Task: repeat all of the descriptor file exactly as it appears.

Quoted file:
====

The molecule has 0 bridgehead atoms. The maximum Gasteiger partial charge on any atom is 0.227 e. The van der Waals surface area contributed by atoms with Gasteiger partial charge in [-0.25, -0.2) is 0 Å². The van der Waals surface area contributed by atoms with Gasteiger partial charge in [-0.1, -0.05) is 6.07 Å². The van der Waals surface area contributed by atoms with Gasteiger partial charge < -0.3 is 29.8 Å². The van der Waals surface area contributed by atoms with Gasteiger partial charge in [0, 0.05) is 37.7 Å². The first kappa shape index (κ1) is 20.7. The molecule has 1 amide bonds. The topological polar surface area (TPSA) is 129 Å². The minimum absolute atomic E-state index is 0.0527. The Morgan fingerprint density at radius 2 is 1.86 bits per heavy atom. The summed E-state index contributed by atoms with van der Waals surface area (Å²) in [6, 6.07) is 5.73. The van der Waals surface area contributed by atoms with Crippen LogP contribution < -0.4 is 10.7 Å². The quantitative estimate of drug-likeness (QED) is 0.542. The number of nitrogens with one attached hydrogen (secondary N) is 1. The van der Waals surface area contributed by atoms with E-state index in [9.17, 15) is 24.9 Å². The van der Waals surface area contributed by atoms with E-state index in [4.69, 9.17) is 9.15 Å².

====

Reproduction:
The molecule has 0 bridgehead atoms. The maximum Gasteiger partial charge on any atom is 0.227 e. The van der Waals surface area contributed by atoms with Gasteiger partial charge in [-0.25, -0.2) is 0 Å². The van der Waals surface area contributed by atoms with Gasteiger partial charge in [-0.1, -0.05) is 6.07 Å². The van der Waals surface area contributed by atoms with Gasteiger partial charge < -0.3 is 29.8 Å². The van der Waals surface area contributed by atoms with Gasteiger partial charge in [0, 0.05) is 37.7 Å². The first kappa shape index (κ1) is 20.7. The molecule has 1 amide bonds. The topological polar surface area (TPSA) is 129 Å². The minimum absolute atomic E-state index is 0.0527. The Morgan fingerprint density at radius 2 is 1.86 bits per heavy atom. The summed E-state index contributed by atoms with van der Waals surface area (Å²) in [6, 6.07) is 5.73. The van der Waals surface area contributed by atoms with Crippen LogP contribution < -0.4 is 10.7 Å². The quantitative estimate of drug-likeness (QED) is 0.542. The number of nitrogens with one attached hydrogen (secondary N) is 1. The van der Waals surface area contributed by atoms with E-state index in [9.17, 15) is 24.9 Å². The van der Waals surface area contributed by atoms with E-state index in [4.69, 9.17) is 9.15 Å².